Half-Baked Hall: Home Run Baker

Nothing says “Deadball Era” like a guy who averaged 10 home runs per year earning the “Home Run” moniker without even a hint of irony. In fact, the man they called “Home Run”- Frank Baker, shared a locker room with Babe Ruth in 1921 and 1922. Over the course of those two years, Ruth fell just two home runs short of Baker’s career mark of 96 home runs, including a then unheard of 59 in 1921. From Baker’s SABR biography written by David Jones:

Perhaps envious of Ruth’s fame, Baker bemoaned the “rabbit ball” that made the home run a more frequent occurrence. “I don’t like to cast aspersions,” Baker later confided to a reporter, “but a Little Leaguer today can hit the modern ball as far as grown men could hit the ball we played with.”

Despite the fact that, in Baker’s prime years, conditions did not allow for the gaudy home run totals that he would watch Ruth attain in later years, Baker was a bona fide slugger. He led the American League in home runs for four consecutive seasons – one of only four men in history to accomplish that feat.

Home_Run_Baker_(1910_A's)_4“Home Run” admiring his work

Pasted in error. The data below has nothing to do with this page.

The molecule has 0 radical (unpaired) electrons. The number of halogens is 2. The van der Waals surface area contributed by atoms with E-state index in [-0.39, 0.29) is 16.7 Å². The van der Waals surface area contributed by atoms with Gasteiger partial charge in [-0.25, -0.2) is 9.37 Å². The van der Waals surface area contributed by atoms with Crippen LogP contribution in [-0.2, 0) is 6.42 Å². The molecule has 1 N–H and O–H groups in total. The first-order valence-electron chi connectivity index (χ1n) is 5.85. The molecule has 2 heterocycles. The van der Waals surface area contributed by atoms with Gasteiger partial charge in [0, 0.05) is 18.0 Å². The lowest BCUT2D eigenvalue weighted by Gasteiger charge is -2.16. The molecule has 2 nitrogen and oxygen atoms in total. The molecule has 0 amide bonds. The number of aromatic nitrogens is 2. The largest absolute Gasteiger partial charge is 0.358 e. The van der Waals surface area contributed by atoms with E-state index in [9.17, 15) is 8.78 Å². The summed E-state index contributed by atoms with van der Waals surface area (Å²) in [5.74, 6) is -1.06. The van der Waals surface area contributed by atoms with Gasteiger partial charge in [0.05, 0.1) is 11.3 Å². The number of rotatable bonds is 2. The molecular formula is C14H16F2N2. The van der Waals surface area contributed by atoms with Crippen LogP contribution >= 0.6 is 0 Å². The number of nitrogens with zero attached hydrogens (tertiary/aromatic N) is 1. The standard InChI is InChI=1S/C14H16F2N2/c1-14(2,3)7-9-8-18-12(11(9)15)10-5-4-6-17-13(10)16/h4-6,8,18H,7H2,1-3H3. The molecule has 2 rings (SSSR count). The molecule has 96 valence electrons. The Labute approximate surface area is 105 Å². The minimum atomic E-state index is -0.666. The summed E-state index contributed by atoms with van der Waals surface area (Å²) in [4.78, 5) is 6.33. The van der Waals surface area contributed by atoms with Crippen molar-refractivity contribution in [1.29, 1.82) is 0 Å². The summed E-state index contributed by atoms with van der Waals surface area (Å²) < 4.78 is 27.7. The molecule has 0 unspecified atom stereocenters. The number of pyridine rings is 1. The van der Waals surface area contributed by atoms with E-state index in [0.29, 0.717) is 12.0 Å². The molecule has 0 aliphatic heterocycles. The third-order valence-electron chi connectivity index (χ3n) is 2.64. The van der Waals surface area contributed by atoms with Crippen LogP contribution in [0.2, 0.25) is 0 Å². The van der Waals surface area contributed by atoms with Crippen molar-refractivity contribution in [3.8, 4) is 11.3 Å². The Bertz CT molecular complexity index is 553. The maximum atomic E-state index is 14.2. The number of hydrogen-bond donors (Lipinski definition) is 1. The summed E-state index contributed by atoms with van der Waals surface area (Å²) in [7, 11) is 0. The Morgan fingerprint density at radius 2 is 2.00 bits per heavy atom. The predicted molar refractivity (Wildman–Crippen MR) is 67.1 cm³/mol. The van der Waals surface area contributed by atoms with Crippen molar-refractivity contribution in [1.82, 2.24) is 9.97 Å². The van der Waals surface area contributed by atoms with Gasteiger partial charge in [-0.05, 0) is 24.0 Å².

Baseball lore suggests that Baker earned the nickname after he hit two key home runs in the 1911 World Series. While he did hit those home runs, the truth is that Baker actually earned the title before he hit his first official major league home run. A 1909 report attributed the nickname to Baker, with the following explanation:

Baker’s work has possibly been the most spectacular. On three occasions he has won close games with home runs, while his fielding inspires the belief that Mack will have the best man at the corner since the days when Lave Cross was good.”

Baker was ranked as the fifth best third baseman of all time by Bill James in 2001, enough to consider him a slam dunk in both the Half-Baked Hall and the real Hall, but it is possible that Baker could have been even better.

Baker sat out the 1915 season rather than continue to play for the same salary. He played some town ball during his year-long stare down with Connie Mack, but did not see major league pitching for 18 months. The numbers upon his return tell the story of a solid player – but nothing like he had been from 1912-1915. He was no longer the dominant player he had been, and slowly declined from there, playing out his final seasons with the Yankees.

Baker missed another full season of baseball in 1920. Though the decline in his numbers was already well established, the missed 1920 season likely took more of an emotional toll on Baker. Scarlet fever hit the Baker home, causing the death of his wife and near death of his two daughters. Initially Frank announced that he had lost his love of baseball, but ultimately after a time of grief and quarantine, returned to the Yankees to play the final two seasons of his career.

 

 

 

 

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